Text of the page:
Siri, WeChat and Other Voice-based Apps May Put You at Risk of Voice Hacking: Study
Attacks can synthesise your voice, but these are detectable by existing algorithms.
Representative Image: (REUTERS/Suzanne Plunkett)
Siri, WeChat and other voice-based smartphone apps can expose you to voice hacking, warn scientists who are developing a new app to stop the growing security threat.
With just a few minutes of audio samples, attackers can replay your voice convincingly enough to trick people as well as top digital security systems, researchers said.
The consequences, from impersonating you with your friends to dipping into your bank account, are terrifying, they said.
Using only tools already on smartphones, a team of engineers led by University at Buffalo in the US is creating an app to stop voice hacking.
A prototype proved highly accurate in stopping machine-based voice impersonation attacks, researchers said.
"Every aspect of your life is now on your phone," said Kui Ren, director of the Ubiquitous Security and Privacy Research Laboratory (UbiSeC) at UB.
"That is your security hub. It is really critical now. Hackers are out there, more than you can imagine. There is a whole underground grey market to sell your password and your personal information," said Ren.
The best way to protect your cellphone, he said, is to use several security methods.
Voice recognition could become a more common security tool because more Internet-connected devices are being developed that do not have keypads.
"With the Internet of Things, what is a security interface? It is not like the phone. There is often no touch screen or keypad so voice authentication may be useful," Ren said.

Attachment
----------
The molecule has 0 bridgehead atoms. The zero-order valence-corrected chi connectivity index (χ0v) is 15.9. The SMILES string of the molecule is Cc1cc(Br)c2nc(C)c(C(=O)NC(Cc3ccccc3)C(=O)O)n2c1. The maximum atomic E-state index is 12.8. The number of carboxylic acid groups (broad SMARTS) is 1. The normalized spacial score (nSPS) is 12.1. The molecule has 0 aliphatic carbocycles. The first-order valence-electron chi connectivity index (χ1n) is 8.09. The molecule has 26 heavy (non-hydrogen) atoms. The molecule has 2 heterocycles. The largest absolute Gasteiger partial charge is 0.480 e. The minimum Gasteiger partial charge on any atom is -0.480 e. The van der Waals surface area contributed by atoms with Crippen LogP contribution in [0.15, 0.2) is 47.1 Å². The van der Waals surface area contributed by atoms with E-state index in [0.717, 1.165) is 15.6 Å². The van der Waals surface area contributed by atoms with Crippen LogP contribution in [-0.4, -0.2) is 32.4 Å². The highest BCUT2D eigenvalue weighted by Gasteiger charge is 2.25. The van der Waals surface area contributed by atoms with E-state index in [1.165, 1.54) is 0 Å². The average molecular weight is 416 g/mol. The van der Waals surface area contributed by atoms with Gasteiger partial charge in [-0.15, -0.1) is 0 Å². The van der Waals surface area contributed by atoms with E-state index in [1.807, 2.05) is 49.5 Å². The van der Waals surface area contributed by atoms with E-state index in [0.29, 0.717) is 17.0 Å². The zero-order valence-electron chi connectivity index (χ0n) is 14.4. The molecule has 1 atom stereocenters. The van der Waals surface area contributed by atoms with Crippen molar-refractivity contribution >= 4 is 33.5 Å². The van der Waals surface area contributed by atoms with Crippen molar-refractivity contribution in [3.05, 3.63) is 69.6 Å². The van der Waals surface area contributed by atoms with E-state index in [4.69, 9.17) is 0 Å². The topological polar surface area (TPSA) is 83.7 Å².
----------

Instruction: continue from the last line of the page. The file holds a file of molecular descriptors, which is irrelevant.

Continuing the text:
Attacks can synthesise your voice, but these are detectable by existing algorithms. A human can imitate your voice, but again, existing technology can detect this.
A third method is replaying someone's actual voice, and here is where Ren's invention comes in. Any replay must be broadcast on a speaker, and speakers have magnetic fields.
Ren's system uses the magnetometer in a phone, which is there for the phone's compass, to detect a magnetic field.
In addition, the system uses the phone's trajectory mapping algorithm to measure the distance between the speaker and the phone.
It requires a phone user to be close to the phone when speaking to guarantee that anyone using a replay of a voice over a mechanical speaker is close enough that the magnetic field can be detected.
The system requires that the phone be moving - swung in front of the mouth - when the voice recognition is being used. When a replayed voice is moved, the magnetic field changes and the phone can detect this.
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